Olli Maata sent a laser of a pass from the end boards to spring Walman on a breakaway midway through the first period. Walman beat Samsonov top corner to open the scoring with 8:03 left in the opening period.

    Marner tied it 24 seconds into the second with a sharp-angled goal on a rebound from Matthews’ point shot that went wide and off the boards behind the net. It gave Marner his milestone and Matthews was credited with an assist, allowing both players to extend their point streaks to four games.

    Tavares scored the go-ahead goal 6:37 into the second when Calle Jarnkrok found him streaking down the middle of Detroit’s zone between two defenders.

    “We just talked about upping our pace, really and just some of the execution coming out of our own end,” Tavares said of the team’s turnaround after a slow start. “I think we were just much quicker coming out of our own end, moving the puck a little faster and that allowed our feet to get moving, get on the forecheck and tilt the ice a little bit.”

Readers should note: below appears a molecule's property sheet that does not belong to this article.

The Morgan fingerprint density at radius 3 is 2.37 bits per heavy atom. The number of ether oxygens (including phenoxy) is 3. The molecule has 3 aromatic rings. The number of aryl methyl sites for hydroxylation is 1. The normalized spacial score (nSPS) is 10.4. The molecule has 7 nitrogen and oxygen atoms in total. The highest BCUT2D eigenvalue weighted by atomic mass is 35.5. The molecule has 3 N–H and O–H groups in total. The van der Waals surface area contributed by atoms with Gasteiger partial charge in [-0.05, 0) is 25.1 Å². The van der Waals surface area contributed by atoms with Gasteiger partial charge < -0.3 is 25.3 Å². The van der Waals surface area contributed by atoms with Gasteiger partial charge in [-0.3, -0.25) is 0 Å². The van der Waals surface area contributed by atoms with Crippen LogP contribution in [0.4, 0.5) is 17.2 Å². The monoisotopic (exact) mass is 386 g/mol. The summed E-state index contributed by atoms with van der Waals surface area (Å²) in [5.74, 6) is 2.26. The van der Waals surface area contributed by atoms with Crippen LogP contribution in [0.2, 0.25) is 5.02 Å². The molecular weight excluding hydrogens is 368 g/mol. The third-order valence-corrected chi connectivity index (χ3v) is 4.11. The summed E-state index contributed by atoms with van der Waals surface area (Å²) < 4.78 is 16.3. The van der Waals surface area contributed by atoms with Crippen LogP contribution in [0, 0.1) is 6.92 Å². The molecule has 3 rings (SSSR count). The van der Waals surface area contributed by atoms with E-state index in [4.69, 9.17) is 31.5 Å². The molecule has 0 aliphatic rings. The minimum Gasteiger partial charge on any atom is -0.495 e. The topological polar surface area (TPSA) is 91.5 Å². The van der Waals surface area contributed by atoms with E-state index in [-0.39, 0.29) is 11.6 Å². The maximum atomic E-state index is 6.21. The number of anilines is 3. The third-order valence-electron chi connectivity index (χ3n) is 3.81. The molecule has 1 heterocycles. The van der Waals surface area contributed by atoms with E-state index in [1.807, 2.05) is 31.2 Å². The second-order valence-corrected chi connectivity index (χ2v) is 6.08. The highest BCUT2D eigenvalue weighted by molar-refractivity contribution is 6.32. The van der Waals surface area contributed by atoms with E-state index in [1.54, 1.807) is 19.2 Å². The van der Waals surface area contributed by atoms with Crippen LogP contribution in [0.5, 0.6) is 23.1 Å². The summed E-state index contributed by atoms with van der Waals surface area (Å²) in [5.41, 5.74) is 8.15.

Holmberg gave the Leafs a two-goal advantage when he tipped in Morgan Rielly‘s point shot 6:19 into the third for his fourth.

    “Pretty good first period, we didn’t give up much,” Lalonde said. “Didn’t really hate our second, looks like we lost a little bit of gas. . Come out of that period down 2-1, and then we didn’t have enough for a push in the third.”


    Five members of Canada’s gold-medal winning world junior team were honored just past the midway mark of the first period. Brennan Othmann, Ethan del Mastro, Owen Beck, Shane Wright and Zack Ostapchuk were given a standing ovation from the Scotiabank Arena crowd when shown on the video board.


    Saturday’s contest was Toronto’s first Indigenous Celebration game. Players wore warm-up jerseys designed by Indigenous artist Tyler Rushnell. The jerseys will be up for auction on Real Sports Auction with all of the proceeds to be donated to the Toronto Council Fire Native Cultural Centre. There were also performances from the Toronto Council Fire Native All Nations Juniors drum group as Leafs players were introduced and a hoop dance routine during the second intermission.


    Red Wings: Host Winnipeg on Tuesday night to open a three-game homestand.

    Maple Leafs: At Philadelphia on Sunday night.